There can be sex after a new baby. Make these tips work for you.
If you've recently had a baby, it is highly unlikely that your interest in sex will be what it was before the new arrival. But don't be too hard on yourself. There are things you can do to renew your flagging interest.Give yourself a break
Your life has just changed completely – don’t beat yourself up if sex is the last thing on your mind. New mothers may find that breast-feeding, getting used to a new routine and pressure from a partner to have sex inhibit their sex drive. Respect your feelings, take your time and do what feels best for you. The less you worry about sex, the more likely you are to want and enjoy it.
Plan for sex
With much of your day dictated by your baby’s needs, it’s important to plan time for sex. You may look back fondly on the days when you could drop everything and get nasty whenever the spirit moved you, but the reality is that these days you’ll probably have to plan ahead. The anticipation, however, can add a nice thrill to your upcoming encounter. If you’ve got babysitters, you may try scheduling a regular time during the week for sex. If you can’t find someone to baby-sit, plan around your baby’s schedule. If he or she takes a regular nap, use that time – just make sure you’re relaxed and rested too or sex may feel like a chore. If your baby’s schedule is unpredictable and you’re up for it, grab your partner the minute the baby falls asleep – you may discover some spontaneity after all.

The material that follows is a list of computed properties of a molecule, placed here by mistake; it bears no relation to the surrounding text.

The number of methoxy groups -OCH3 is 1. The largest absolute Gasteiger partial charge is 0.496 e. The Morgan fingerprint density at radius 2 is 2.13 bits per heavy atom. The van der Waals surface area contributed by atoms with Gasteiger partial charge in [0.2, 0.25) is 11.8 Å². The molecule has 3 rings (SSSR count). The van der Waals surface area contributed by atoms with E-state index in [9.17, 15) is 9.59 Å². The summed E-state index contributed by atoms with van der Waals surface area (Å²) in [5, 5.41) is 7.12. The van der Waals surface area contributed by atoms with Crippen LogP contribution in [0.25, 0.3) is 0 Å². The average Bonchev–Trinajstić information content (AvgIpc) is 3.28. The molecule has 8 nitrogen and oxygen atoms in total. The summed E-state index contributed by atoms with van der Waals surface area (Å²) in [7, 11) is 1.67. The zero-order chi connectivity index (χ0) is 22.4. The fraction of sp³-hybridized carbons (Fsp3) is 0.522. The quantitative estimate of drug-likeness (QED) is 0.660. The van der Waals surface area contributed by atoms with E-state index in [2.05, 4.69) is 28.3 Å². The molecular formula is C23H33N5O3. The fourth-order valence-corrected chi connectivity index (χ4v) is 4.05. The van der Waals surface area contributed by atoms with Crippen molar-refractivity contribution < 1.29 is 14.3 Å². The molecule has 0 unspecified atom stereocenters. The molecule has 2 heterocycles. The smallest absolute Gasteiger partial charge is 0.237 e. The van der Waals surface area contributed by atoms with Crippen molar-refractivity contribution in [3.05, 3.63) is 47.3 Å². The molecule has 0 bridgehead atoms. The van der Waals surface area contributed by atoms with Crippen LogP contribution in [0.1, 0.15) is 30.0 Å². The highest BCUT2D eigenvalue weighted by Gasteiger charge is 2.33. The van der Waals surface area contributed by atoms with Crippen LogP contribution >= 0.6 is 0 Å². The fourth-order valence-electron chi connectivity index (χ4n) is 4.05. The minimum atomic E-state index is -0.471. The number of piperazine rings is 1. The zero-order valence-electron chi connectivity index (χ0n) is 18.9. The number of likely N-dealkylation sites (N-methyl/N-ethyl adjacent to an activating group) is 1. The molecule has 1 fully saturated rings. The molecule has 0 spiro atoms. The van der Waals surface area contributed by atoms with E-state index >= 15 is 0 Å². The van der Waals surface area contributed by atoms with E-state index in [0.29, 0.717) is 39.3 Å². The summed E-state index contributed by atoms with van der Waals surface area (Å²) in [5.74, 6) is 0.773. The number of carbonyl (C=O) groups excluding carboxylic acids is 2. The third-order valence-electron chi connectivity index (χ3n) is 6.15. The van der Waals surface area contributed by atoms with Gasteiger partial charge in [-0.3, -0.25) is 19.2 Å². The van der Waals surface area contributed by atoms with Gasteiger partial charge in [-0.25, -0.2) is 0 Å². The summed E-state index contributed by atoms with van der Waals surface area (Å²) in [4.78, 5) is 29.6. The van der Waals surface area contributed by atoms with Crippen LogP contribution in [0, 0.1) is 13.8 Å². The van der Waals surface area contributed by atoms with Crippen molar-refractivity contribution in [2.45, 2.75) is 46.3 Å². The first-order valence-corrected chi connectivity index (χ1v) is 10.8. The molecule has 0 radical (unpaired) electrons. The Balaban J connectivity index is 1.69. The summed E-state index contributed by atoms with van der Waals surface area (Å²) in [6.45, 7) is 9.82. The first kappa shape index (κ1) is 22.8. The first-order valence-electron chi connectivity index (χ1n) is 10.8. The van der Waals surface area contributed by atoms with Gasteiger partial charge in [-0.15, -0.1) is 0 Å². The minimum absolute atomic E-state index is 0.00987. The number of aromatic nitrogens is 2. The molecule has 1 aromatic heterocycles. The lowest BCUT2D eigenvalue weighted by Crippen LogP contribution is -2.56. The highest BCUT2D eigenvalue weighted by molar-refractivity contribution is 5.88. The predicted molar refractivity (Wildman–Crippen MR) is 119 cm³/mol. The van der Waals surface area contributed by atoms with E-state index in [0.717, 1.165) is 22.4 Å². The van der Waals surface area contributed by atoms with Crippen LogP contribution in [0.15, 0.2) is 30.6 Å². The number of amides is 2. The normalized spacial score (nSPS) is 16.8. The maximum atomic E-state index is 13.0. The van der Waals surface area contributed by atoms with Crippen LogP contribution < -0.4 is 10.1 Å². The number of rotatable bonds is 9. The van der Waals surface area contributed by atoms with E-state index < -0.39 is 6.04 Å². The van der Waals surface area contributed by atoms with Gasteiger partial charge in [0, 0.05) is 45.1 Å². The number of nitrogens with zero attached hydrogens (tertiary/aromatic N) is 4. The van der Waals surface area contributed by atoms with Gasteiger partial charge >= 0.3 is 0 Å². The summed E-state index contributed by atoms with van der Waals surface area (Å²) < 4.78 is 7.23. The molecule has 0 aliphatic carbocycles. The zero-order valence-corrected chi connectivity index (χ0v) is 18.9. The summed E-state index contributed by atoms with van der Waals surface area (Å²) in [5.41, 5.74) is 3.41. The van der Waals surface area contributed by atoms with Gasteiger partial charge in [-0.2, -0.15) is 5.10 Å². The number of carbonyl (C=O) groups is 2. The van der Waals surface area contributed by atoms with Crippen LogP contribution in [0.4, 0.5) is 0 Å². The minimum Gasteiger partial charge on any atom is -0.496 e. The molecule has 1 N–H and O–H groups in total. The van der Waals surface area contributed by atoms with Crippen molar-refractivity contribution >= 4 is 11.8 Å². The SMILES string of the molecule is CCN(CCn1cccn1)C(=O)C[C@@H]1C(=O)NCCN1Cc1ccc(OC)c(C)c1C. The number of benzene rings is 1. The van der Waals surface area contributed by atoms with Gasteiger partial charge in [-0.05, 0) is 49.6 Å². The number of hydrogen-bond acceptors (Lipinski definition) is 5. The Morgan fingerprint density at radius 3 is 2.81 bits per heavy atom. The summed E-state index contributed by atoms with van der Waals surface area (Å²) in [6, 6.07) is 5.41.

Call on family, friends and neighbours to baby-sit so that you can spend some time with your lover. If your budget permits, consider ordering prepared meals, hiring a housekeeper or having the bank pay your bills directly. Every minute saved is one you could be spending with your partner.
Respect your health
Your sex drive will stay on permanent hiatus if you run yourself ragged. Try to get plenty of sleep, eat well and exercise. This will boost your self–esteem and probably make you feel desirable. And the more energy you have, the more likely you are to want a good roll in the hay. New mothers should do Kegel’s exercises; strengthening your PC muscle will improve your experience of sex.
You may not realise how tense you are until you make a conscious effort to relax. Take a warm bath, ask your lover for a massage or have a glass of wine. Easing the tension can make room for arousal.
Once the baby is born, many women are surprised, not only to find that their bodies don’t instantly revert back to normal, but that vaginal intercourse can hurt for some time. Experiment with different positions: side–by–side and woman–on–top allow you to take more control. Use plenty of lubricant – your fluctuating hormone levels can dry up your natural lubrication. If you want to try easing back into intercourse, try using lube and a small dildo. Don’t feel you have to rush back into intercourse, even if your doctor says you are ready. Experiment with other ways of expressing sexual intimacy.
If you are too tired to get hot and heavy but want to feel sexual, try a quickie masturbation session. If one of you is in the mood, but the other is not, maybe it’s a good time to enjoy a little voyeurism. Rent an X–rated movie instead of the latest blockbuster and watch it from bed. If you want to have sex, but don’t want to make any decisions ,play an erotic board game. Have a meal of finger food delivered at your home. If orgasm is harder to achieve, use a vibrator.
Sometimes just getting away from it all does wonders for the libido. Go to a romantic inn, take a camping trip, offer to house-sit for someone, just do something to get out of your own environment. If you can, bring someone along to watch the baby or find a sitter.
As always, communication is vital. You and your partner are going through so many changes, it’s important that you share your feelings.Talk about your concerns, your desires, your needs, your preferences and your expectations.
Whatever you are feeling or experiencing, you are not alone. Connect with other parents to get advice, suggestions or just a friendly ear.